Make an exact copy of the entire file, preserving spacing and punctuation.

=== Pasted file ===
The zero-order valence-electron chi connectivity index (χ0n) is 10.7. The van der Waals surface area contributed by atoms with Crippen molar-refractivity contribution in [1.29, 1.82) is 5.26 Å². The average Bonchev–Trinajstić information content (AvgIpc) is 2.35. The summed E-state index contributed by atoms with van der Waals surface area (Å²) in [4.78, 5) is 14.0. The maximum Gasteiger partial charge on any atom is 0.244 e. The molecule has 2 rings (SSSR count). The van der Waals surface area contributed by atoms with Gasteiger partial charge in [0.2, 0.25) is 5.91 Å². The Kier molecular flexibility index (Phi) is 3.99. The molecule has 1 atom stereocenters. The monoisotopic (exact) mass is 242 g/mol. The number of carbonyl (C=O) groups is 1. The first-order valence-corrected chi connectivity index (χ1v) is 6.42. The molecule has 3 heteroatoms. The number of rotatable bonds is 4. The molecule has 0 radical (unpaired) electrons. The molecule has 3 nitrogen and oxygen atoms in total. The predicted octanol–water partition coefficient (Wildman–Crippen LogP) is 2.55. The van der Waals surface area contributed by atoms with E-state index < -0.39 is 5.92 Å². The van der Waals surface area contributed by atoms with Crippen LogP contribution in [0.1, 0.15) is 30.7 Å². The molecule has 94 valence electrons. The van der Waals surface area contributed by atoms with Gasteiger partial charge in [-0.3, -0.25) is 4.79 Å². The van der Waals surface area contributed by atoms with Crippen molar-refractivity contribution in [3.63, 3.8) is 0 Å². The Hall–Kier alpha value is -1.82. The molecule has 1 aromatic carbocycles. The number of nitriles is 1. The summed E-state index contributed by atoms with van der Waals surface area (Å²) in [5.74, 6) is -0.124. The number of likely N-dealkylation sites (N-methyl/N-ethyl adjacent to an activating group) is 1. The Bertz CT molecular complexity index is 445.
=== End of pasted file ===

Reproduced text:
The zero-order valence-electron chi connectivity index (χ0n) is 10.7. The van der Waals surface area contributed by atoms with Crippen molar-refractivity contribution in [1.29, 1.82) is 5.26 Å². The average Bonchev–Trinajstić information content (AvgIpc) is 2.35. The summed E-state index contributed by atoms with van der Waals surface area (Å²) in [4.78, 5) is 14.0. The maximum Gasteiger partial charge on any atom is 0.244 e. The molecule has 2 rings (SSSR count). The van der Waals surface area contributed by atoms with Gasteiger partial charge in [0.2, 0.25) is 5.91 Å². The Kier molecular flexibility index (Phi) is 3.99. The molecule has 1 atom stereocenters. The monoisotopic (exact) mass is 242 g/mol. The number of carbonyl (C=O) groups is 1. The first-order valence-corrected chi connectivity index (χ1v) is 6.42. The molecule has 3 heteroatoms. The number of rotatable bonds is 4. The molecule has 0 radical (unpaired) electrons. The molecule has 3 nitrogen and oxygen atoms in total. The predicted octanol–water partition coefficient (Wildman–Crippen LogP) is 2.55. The van der Waals surface area contributed by atoms with E-state index < -0.39 is 5.92 Å². The van der Waals surface area contributed by atoms with Crippen LogP contribution in [0.1, 0.15) is 30.7 Å². The molecule has 94 valence electrons. The van der Waals surface area contributed by atoms with Gasteiger partial charge in [-0.3, -0.25) is 4.79 Å². The van der Waals surface area contributed by atoms with Crippen molar-refractivity contribution in [3.63, 3.8) is 0 Å². The Hall–Kier alpha value is -1.82. The molecule has 1 aromatic carbocycles. The number of nitriles is 1. The summed E-state index contributed by atoms with van der Waals surface area (Å²) in [5.74, 6) is -0.124. The number of likely N-dealkylation sites (N-methyl/N-ethyl adjacent to an activating group) is 1. The Bertz CT molecular complexity index is 445.